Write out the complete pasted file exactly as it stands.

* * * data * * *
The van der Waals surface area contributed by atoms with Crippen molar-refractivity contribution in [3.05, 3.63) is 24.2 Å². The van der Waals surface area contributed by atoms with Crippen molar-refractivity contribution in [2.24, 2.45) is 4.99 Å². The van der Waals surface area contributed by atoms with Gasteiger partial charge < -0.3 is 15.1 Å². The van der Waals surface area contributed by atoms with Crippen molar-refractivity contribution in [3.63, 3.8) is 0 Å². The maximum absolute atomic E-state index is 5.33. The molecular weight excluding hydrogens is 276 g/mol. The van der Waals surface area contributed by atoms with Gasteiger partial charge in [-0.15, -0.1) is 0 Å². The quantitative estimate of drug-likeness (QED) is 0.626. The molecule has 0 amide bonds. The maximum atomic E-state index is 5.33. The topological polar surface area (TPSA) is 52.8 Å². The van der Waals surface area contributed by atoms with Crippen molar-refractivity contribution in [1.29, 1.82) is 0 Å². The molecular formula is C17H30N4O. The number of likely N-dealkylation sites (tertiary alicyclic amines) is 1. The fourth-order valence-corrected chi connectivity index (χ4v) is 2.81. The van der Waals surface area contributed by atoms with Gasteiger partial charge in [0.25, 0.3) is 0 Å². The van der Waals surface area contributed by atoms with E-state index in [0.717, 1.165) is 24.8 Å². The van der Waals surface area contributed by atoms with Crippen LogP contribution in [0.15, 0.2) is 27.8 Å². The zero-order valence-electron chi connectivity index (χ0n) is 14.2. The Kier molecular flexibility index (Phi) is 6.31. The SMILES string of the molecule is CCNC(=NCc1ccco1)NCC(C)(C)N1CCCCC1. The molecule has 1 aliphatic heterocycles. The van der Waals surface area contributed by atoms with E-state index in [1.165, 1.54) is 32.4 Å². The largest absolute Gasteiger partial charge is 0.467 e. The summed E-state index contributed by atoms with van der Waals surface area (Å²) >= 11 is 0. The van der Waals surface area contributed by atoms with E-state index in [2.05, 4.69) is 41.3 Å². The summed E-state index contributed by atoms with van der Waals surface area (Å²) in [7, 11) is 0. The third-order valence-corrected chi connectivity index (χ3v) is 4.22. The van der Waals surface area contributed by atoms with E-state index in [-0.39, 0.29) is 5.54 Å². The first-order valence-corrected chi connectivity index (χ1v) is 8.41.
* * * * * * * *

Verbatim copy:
The van der Waals surface area contributed by atoms with Crippen molar-refractivity contribution in [3.05, 3.63) is 24.2 Å². The van der Waals surface area contributed by atoms with Crippen molar-refractivity contribution in [2.24, 2.45) is 4.99 Å². The van der Waals surface area contributed by atoms with Gasteiger partial charge < -0.3 is 15.1 Å². The van der Waals surface area contributed by atoms with Crippen molar-refractivity contribution in [3.63, 3.8) is 0 Å². The maximum absolute atomic E-state index is 5.33. The molecular weight excluding hydrogens is 276 g/mol. The van der Waals surface area contributed by atoms with Gasteiger partial charge in [-0.15, -0.1) is 0 Å². The quantitative estimate of drug-likeness (QED) is 0.626. The molecule has 0 amide bonds. The maximum atomic E-state index is 5.33. The topological polar surface area (TPSA) is 52.8 Å². The van der Waals surface area contributed by atoms with Crippen molar-refractivity contribution in [1.29, 1.82) is 0 Å². The molecular formula is C17H30N4O. The number of likely N-dealkylation sites (tertiary alicyclic amines) is 1. The fourth-order valence-corrected chi connectivity index (χ4v) is 2.81. The van der Waals surface area contributed by atoms with Gasteiger partial charge in [0.25, 0.3) is 0 Å². The van der Waals surface area contributed by atoms with E-state index in [0.717, 1.165) is 24.8 Å². The van der Waals surface area contributed by atoms with Crippen LogP contribution in [0.15, 0.2) is 27.8 Å². The zero-order valence-electron chi connectivity index (χ0n) is 14.2. The Kier molecular flexibility index (Phi) is 6.31. The SMILES string of the molecule is CCNC(=NCc1ccco1)NCC(C)(C)N1CCCCC1. The molecule has 1 aliphatic heterocycles. The van der Waals surface area contributed by atoms with E-state index in [1.165, 1.54) is 32.4 Å². The largest absolute Gasteiger partial charge is 0.467 e. The summed E-state index contributed by atoms with van der Waals surface area (Å²) >= 11 is 0. The van der Waals surface area contributed by atoms with E-state index in [2.05, 4.69) is 41.3 Å². The summed E-state index contributed by atoms with van der Waals surface area (Å²) in [7, 11) is 0. The third-order valence-corrected chi connectivity index (χ3v) is 4.22. The van der Waals surface area contributed by atoms with E-state index in [-0.39, 0.29) is 5.54 Å². The first-order valence-corrected chi connectivity index (χ1v) is 8.41.